Environmentalism facilitated Czechoslovakia’s Velvet Revolution of 1989

A partial transcript of Episode 18 of THE ART MOVEMENT. To listen to the full radio show, CLICK HERE.

“I was talking earlier about The Velvet Revolution, which obviously occurred at the time of Gorbachev and the time of the perestroyka, aka restructuring, and glasnost, aka openness.

During this time, other former Soviet countries gained independence from what would become Russia. I love the story of the Velvet Revolution but I wouldn’t dare to call myself an expert on just about anything, so I will refrain not only from calling myself an expert on this particular historic moment.

Still, what I will say is that over the past few days, I have found myself reading about more and digging deeper to discover new things that I did not know about it and that have come to the fore through the work of contemporary and contemporary-minded researchers.

For example, I didn’t know the role that environmentalism played in the rise of democracy in Czechoslovakia but apparently, the pollution brought about by the factories in the country and the relentless efforts of the Communist party of address it worried people so much that they started to band together in their attempts to do something about it.

The protests were so big and effective that the Communists could not ignore it and towards the end of the ’80s, several of these groups were state approved, which was a huge victory for a country where such demonstrations were heavily controlled and really encourage people to stand up for their rights and for a greater and wider representation. One of the groups that caught my eyes and is talked about in the exhibition was formed by mothers, and was called Prague Mothers.

They marched through the streets of Prague with their prams, with great concern for the future of their children. And then there was also the much more famous Rainbow movement. There is a funny motto from the time that is prominently used in the exhibition, which was used by the environmentalists of the time and reads “Even Communists have to breathe.”

One of the ways in which these and other groups that eventually gave rise to democracy in Czechoslovakia were able to garner support was through petitions. Ordinary people would travel far and wide to get people to sign petitions to the point where the support for the movement could no longer be ignored.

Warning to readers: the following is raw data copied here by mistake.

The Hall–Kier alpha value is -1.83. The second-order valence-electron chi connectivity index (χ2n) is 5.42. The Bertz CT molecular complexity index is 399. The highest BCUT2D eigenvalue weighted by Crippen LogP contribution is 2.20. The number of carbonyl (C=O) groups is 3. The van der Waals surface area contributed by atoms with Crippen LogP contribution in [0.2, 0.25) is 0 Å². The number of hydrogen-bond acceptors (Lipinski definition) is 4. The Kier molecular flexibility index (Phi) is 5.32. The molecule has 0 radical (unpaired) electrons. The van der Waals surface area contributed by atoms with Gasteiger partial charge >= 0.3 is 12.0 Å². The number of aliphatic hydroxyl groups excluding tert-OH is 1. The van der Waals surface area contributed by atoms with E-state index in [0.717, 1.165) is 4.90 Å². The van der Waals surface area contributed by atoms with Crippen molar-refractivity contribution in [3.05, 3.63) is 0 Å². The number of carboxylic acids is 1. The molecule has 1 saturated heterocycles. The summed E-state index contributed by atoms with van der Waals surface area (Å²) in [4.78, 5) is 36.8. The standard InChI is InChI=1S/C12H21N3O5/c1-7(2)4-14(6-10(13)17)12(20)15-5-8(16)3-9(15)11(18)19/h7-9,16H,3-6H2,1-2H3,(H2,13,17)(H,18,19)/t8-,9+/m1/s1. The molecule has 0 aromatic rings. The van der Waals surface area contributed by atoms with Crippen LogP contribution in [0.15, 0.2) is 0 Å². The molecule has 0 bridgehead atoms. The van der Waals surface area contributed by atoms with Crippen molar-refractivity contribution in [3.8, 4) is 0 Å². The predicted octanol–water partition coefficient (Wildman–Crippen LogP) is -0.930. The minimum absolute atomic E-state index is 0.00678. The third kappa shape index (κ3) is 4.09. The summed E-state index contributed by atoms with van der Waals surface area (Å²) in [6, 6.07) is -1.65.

There are also stories of groups that would travel to rural parts of the country to inform people of what was going on in the greater cities, during a time when official information was still heavily censored. Other things that played a great role was religion, workers rights but also popular culture.”

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The time Frank Zappa took a shot of Becherovka

A partial transcript of Episode 18 of THE ART MOVEMENT. To listen to the full radio show, CLICK HERE.

“That was the music of Frank Zappa. I remind you that for a full list of the songs played on the show, you can head on over to inartematt.com, where I post a full list of the songs during the week.

I love me some Zappa but I also played him for another reason. As I mentioned, the Historical Building of the Museum of Prague had that exhibition on the Velvet Revolution and among other incredibly cool things, including the democratic election Vaclav Havel, a dissident playwright, to president, Czechoslovakia named Frank Zappa as a cultural ambassador.

The reason why he has been on my mind quite a bit lately is because in that exhibition, on one of the screens showing images of people celebrating the rise of democracy in the country and everybody just happy to be alive in such a beautiful historic moment, there was footage of Frank Zappa being passed a bottle of Becherovka and actually taking a good swig of it. Which was shocking to see, given that Zappa did not drink — he was a renowned teetotaler — and yet here he was.

The atmosphere was so infectious that he too had to take a swig of alcohol and join in the frenzy. I think that goes to show just how amazing it must have been in Czechoslovakia at the time.

But that’s the Velvet Revolution of 1989 and of course, democracy had been a long time coming in the country. In 1968, there had been a Prague Spring, an odd period of liberalization that was, however, short lived when the Soviet Union decided to strengthen its stronghold on the country once again and resign it to the purgatory-like state that it had been under since the hell of Nazi German occupation.

The 20th century truly was a tough time for a land that was once one of the wealthiest jewels in the world.”

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Welcome to THE ART MOVEMENT, a radio show about the arts and culture, where all art forms and free thoughts are allowed. The show is hosted by globe-trotting art presenter Matt Micucci, featuring plenty of music, interview clips and thoughts on current events.

Listen to episode 18 via one of the players below.

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In this episode:

  • How environmentalism facilitated Czechoslovakia’s Velvet Revolution.
  • Prague is expanding its art exhibition space.
  • Andy Warhol Superstar and artist Brigid Berlin has died.
  • Ancient Egyptian love poems.

And more, plus lots of music.